Besides, the best way to test a software or website is to give it to the end users… it is only after they use it that you will be able to know from their feedback that the website actually does what it is supposed to do.
Through the feedback forms you installed on your website, users will be able to report any malfunction that they encounter with your website or application and you’ll have to be there to fix these problems as soon as they arrive in your inbox.
Remember that if your client’s broken website stays unfixed for a prolonged period of time, the website visitors or users will opt to start using hiscompetitor’s site.
And this will have a direct impact on his conversions and therefore sales…
…and who wants that?
If you opted to use a CMS or framework you will have to keep updating it to ensure you have the latest bug fixes and security upgrades in place to protect your customer’s website from petty hackers.
In conclusion, just like we discovered in the previous stage, website development doesn’t start with coding and doesn’t end the day you launch your client’s website on their server…
…and it is important to always keep that in mind!
The stage that has to do with website planning, especially the information gathering stage, is very useful because it affects what subsequent stages will be about.
Proper planning, using a proven web development life cycle, will always ensure that your website development process is very productive and efficient.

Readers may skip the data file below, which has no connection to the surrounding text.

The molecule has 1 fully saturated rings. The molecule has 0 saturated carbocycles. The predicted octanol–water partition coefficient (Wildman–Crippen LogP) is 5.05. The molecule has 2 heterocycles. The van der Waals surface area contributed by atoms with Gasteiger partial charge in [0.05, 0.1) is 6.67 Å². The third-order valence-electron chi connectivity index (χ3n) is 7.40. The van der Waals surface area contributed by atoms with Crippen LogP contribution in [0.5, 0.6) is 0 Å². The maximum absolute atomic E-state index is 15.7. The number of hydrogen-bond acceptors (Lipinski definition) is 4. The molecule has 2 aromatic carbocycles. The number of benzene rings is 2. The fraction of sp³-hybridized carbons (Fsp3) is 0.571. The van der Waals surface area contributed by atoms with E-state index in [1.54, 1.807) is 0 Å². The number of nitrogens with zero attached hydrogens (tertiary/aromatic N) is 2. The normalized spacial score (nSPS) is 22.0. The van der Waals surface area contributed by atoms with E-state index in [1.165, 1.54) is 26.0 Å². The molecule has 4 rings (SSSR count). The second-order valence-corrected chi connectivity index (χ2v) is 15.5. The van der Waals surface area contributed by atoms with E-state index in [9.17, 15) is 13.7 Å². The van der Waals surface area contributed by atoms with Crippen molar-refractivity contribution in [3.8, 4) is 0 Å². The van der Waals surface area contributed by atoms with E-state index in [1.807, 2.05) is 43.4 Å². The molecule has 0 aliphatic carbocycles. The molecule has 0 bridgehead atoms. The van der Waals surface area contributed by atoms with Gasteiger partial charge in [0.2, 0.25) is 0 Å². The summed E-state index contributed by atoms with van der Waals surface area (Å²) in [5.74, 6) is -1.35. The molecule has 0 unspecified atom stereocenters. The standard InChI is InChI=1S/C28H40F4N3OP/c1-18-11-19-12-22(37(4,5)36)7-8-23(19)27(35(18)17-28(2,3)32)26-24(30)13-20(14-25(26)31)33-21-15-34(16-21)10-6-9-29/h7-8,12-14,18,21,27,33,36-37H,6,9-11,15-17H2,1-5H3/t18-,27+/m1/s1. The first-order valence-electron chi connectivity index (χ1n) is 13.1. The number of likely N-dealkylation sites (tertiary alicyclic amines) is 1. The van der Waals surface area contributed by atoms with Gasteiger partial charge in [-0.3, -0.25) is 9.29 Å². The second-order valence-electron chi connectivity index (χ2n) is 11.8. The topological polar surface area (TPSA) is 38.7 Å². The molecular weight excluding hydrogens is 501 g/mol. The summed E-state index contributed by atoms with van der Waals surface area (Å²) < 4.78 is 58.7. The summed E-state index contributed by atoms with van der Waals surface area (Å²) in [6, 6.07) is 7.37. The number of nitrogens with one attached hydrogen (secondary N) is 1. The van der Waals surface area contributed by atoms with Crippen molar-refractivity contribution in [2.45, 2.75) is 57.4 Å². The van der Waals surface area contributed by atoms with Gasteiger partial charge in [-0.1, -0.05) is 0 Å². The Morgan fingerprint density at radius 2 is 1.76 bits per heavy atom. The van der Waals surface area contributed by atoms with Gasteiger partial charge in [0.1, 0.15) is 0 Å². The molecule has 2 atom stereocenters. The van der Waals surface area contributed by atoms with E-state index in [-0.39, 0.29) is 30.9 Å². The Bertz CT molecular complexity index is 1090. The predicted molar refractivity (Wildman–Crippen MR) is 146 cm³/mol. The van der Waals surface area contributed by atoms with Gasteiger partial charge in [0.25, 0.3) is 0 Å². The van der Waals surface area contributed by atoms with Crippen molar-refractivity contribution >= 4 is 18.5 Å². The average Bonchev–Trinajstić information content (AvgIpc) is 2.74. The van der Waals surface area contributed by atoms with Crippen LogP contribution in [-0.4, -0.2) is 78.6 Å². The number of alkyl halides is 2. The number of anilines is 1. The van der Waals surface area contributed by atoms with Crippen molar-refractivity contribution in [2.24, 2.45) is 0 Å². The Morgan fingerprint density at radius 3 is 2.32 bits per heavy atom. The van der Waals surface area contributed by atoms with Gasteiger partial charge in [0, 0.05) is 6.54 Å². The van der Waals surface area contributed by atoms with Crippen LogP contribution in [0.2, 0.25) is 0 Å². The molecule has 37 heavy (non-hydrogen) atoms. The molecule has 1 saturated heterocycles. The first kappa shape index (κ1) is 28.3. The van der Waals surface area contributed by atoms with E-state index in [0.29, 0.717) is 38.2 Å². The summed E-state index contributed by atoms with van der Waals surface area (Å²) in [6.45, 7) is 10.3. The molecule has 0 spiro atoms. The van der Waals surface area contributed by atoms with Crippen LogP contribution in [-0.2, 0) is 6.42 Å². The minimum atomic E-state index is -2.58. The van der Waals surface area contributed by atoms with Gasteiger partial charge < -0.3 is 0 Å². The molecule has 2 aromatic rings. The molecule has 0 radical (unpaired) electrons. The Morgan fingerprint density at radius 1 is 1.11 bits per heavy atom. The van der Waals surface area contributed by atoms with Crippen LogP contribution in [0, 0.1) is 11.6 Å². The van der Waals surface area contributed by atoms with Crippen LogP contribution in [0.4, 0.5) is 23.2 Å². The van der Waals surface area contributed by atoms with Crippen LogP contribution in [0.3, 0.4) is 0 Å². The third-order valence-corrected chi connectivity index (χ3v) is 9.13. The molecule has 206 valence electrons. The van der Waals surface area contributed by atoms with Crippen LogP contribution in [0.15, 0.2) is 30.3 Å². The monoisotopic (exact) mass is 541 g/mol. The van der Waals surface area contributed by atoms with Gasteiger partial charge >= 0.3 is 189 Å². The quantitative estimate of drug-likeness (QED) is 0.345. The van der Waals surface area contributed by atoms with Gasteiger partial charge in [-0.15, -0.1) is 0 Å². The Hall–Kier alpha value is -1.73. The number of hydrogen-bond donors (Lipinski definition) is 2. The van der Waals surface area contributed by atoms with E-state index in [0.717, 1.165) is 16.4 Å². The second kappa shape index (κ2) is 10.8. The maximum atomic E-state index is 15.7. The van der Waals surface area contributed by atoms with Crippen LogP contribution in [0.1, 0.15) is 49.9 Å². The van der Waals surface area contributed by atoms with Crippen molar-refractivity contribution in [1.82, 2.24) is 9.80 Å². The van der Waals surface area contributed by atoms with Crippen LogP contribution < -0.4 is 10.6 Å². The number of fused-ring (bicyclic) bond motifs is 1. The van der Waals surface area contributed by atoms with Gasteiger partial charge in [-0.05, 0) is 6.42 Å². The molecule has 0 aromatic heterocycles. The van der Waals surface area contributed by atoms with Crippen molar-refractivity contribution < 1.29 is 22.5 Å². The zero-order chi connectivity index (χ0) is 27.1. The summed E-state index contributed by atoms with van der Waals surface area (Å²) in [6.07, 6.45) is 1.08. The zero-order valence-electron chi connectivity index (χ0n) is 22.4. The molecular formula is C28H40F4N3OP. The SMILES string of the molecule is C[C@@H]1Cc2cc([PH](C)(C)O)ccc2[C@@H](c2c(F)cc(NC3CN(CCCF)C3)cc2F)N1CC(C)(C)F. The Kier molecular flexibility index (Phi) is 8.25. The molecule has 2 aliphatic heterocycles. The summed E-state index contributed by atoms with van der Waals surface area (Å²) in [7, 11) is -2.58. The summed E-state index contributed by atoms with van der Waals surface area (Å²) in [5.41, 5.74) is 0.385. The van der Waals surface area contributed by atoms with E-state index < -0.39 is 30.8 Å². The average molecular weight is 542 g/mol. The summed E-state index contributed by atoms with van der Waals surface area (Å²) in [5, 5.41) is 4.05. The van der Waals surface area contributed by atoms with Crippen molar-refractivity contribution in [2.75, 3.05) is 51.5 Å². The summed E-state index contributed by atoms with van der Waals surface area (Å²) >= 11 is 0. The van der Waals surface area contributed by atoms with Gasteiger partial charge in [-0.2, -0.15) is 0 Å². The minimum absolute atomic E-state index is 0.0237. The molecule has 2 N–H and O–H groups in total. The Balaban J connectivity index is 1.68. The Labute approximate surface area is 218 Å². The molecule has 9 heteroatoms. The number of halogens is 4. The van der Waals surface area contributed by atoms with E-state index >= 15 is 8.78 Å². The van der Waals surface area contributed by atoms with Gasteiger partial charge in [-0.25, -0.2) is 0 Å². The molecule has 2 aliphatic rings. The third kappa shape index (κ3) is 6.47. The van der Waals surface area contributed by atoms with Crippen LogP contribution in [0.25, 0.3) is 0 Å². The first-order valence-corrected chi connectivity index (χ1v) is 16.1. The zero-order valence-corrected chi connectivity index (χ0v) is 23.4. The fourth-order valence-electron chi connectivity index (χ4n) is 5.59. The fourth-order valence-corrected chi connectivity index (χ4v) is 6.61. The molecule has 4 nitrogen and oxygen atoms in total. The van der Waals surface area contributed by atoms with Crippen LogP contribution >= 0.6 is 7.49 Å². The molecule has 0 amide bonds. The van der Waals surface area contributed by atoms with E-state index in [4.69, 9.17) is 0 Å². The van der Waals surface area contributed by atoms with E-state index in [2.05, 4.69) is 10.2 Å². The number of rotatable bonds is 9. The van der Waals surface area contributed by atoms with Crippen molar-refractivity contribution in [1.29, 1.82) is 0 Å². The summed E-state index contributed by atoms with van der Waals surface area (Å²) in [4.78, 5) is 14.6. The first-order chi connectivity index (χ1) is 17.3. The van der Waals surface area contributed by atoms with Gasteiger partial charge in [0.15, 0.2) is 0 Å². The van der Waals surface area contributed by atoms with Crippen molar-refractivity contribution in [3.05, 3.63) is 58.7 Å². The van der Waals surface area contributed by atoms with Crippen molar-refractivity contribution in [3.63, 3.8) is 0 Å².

It is also important to always have in mind the nature of the target audience your client aims to attract to his website.
Being armed with information on their ages, interests and sex will be really important in making user interface design decisions for maximum website usability, and therefore the success of your website.
Choosing the right technology stack will ensure your website or application gives room for future expansion, adding new features and securing your site…
…saving your unexpected troubles and boosting your confidence in your sleep that everything will be fine with your website.
I personally usually spend more time in the planning stage than in the other stages.
And you, what has been your experience so far while developing websites?
Which stages of the website development life cycle do you find most challenging as a beginner?
Please share your thoughts in the comments below.
Geoffrey Barnes is a web developer and blogger at LoudProgrammer.net. He writes about mobile app development, web development tips and software developer productivity hacks. He is also a contributor to and champions for open source software.